It was a Sunday morning in the winter of 1966. A heavy snowfall had covered the streets. President and Sister Horace Beesley had left early for a meeting in Wuppertal. Elder Steve Smith and I had just stopped by the office before we were to travel out ourselves. A couple came into the office and asked to see the mission president. The woman looked very ill—exceptionally pale and weak. We brought them both into the president’s office and asked if there was anything we could do. “I just came from the hospital,” said the woman. “They didn’t want me to leave but I just had to. I have nine children to care for and they need me at home. I have a very bad heart problem. Feel my hands and my face.” They were both pale and ice cold. “But I know if you bless me, I will recover. God will heal me and let me take care of my children. Will you do that for me?” I had given blessings before but never to someone who appeared so ill. She had much more faith than I felt I had. Elder Smith and I looked at each other and asked to be excused for a minute. We went down the hall into his office.
“We need to pray,” he said. We prayed. We asked that we be able to give a blessing that would be equal to the trust this good woman was putting into the Lord’s priesthood holders. This seemed to be a life or death situation to us. We went back into the president’s office. The woman’s husband did not feel he could participate in the blessing. Elder Smith, being the senior companion, anointed her with consecrated oil. I put my hands, with Elder Smith’s, on her head and started to bless her. At first the words just wouldn’t come. I felt nervous and self-conscious. But then something happened. The German started to flow. Powerful impressions. Whole sentences. I pronounced a blessing I had no earthly capability of pronouncing. I used words I didn’t know. I gave her advice I didn’t understand. I promised her a full recovery and the ability to return to her children and take care of them. I had not experienced such feelings before—feelings of confidence and knowledge and goodness. This was something beyond normal life experiences.
When we finished, she stood, glowing. “Feel my hands.” We did. They were warm. “Feel my face.” We did. It was warm and flush. “Danke! Danke!” she said. “I’m all better and now I’ll go take care of my family.” She and her husband put on their coats and headed out into the snow. Elder Smith and I sat for a while in that office wondering at the remarkable experience we had just been part of. Since then, I had often wondered what had happened to her and her family. I did not see her again over those twenty-two years.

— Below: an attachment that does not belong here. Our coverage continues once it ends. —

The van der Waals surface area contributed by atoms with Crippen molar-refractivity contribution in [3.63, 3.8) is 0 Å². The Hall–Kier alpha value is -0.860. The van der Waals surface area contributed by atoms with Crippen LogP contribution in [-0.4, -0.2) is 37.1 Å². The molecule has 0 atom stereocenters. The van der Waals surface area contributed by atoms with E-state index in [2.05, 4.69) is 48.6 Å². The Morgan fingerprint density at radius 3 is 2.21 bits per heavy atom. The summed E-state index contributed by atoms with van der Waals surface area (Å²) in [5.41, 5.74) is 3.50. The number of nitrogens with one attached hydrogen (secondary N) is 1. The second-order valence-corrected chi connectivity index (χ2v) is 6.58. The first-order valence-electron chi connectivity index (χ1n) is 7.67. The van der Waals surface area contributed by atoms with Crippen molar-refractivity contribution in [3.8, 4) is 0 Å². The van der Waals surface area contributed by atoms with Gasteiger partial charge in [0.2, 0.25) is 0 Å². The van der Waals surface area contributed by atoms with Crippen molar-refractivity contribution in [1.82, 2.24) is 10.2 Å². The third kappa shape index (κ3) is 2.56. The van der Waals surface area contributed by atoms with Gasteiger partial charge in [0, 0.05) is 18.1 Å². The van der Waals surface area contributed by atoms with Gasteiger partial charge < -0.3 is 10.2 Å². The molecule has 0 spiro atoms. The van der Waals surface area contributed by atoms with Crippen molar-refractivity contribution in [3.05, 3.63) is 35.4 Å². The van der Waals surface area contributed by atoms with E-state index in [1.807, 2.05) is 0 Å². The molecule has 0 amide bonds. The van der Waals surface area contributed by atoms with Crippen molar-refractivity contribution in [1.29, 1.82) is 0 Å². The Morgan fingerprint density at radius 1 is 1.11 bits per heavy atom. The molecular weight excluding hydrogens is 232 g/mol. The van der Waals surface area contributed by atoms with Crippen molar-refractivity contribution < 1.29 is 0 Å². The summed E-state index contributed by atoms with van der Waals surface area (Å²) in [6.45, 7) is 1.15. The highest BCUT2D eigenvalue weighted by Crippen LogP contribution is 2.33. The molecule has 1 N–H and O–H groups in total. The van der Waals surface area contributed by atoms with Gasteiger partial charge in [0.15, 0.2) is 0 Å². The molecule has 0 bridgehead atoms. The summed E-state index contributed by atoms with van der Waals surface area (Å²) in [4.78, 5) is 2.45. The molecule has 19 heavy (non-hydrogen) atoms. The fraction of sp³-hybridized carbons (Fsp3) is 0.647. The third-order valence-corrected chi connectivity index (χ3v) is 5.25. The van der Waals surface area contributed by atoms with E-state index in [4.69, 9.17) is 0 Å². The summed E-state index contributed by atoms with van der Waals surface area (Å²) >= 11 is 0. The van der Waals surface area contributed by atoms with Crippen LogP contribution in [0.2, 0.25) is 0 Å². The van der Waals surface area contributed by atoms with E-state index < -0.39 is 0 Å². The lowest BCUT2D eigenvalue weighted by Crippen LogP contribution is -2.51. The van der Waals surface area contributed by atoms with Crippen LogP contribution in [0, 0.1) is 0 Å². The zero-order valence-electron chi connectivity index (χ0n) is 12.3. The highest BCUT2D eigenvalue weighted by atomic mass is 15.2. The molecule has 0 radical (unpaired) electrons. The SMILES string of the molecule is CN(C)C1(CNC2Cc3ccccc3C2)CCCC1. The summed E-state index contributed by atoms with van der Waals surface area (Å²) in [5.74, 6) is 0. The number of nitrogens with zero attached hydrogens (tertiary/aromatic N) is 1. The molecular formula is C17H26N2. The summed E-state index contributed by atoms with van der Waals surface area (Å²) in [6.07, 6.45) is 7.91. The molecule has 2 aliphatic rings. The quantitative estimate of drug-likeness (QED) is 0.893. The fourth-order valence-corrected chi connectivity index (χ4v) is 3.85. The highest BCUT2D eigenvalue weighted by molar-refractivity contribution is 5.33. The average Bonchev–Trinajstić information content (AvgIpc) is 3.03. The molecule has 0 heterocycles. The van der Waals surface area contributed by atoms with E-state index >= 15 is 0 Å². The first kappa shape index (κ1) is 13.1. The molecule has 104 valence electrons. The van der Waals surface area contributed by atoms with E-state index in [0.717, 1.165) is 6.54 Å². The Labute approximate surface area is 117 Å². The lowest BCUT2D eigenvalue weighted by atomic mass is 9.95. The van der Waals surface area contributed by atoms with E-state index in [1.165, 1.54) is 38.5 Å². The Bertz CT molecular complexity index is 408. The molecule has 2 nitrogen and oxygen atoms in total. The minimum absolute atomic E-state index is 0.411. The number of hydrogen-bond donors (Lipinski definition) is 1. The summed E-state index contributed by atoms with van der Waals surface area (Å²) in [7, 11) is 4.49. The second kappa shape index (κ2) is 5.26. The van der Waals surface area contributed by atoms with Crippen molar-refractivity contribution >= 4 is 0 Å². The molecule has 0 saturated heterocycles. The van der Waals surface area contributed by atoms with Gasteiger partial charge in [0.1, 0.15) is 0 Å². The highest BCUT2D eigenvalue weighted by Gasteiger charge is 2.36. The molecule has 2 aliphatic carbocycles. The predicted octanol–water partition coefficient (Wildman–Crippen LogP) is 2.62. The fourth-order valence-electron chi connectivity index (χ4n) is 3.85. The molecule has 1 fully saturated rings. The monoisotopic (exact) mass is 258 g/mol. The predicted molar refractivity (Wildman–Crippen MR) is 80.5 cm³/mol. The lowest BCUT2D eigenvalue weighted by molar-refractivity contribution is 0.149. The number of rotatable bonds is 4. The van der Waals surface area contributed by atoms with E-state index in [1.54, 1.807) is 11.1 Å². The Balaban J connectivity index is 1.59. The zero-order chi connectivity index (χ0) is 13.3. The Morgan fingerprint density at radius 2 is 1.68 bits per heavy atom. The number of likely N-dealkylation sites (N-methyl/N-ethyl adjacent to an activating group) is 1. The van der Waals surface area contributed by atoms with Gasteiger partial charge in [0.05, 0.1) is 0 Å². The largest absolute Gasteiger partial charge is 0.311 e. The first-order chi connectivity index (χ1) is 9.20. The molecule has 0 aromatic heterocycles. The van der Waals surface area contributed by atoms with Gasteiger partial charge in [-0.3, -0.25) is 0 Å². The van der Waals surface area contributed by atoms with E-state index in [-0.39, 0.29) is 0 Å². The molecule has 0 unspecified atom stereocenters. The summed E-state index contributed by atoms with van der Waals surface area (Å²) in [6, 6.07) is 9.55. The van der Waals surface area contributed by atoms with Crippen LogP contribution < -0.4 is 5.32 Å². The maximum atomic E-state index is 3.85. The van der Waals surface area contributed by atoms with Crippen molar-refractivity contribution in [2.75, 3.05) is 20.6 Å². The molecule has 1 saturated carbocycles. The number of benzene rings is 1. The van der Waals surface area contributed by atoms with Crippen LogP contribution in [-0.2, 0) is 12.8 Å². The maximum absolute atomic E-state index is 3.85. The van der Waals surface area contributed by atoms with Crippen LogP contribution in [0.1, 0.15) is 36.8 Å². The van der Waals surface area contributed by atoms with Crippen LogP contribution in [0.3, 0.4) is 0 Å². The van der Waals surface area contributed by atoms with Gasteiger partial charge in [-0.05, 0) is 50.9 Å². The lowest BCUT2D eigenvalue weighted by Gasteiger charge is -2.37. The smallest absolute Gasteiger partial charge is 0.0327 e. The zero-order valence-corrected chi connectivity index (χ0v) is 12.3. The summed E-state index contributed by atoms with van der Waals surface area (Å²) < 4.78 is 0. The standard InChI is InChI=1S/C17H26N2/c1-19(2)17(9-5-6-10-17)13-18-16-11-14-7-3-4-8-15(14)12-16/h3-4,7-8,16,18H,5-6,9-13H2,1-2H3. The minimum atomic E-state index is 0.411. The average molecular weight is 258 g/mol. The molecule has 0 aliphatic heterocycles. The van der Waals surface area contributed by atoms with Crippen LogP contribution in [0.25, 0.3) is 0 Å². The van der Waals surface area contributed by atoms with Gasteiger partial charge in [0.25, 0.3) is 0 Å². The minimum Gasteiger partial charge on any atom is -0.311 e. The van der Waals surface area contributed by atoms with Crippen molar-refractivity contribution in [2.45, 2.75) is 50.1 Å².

When I finished reading the experience to Schwester Hansen from my diary, she wept. I wept. Evan wept. What a blessing to cross paths with this soul who entered my life only for a few minutes some twenty-two years earlier. She went on to have four more children after that time. She continues to serve others even all the way down in Frankfurt.
I’m glad we were two minutes too late to occupy a guest room in the temple and got to come and revisit one of the most memorable experiences of my missionary days.
I’m very grateful for the church’s missionary program. It not only spreads the gospel throughout the world, but it also gives young men and women—and even older ones—opportunities to stretch their capabilities, enlarge their world view, discover the goodness of other people, and even glimpse the power of God.
Ned C. Hill is former dean of the Marriott School of Management (1998-2008) at Brigham Young University. He taught at Cornell University and Indiana University before coming to BYU in 1987. He graduated in chemistry from the University of Utah, where he was a laboratory assistant to Professor Henry Eyring. He earned a master’s degree in chemistry from Cornell and then a PhD in finance from Cornell. He is currently the National Advisory Council Professor of Finance in the Marriott School, where he teaches corporate finance. He has authored three books and over seventy academic articles. He has served as a bishop and stake president (twice) and his current calling is chair of the board of the Volunteer Care Clinic of Utah County. He serves on a number of other boards of directors. His wife, Claralyn Martin Hill, is a BYU Law School graduate and a University of Utah undergraduate. They are the parents of five grown children and fifteen grandchildren.
Posted December 2010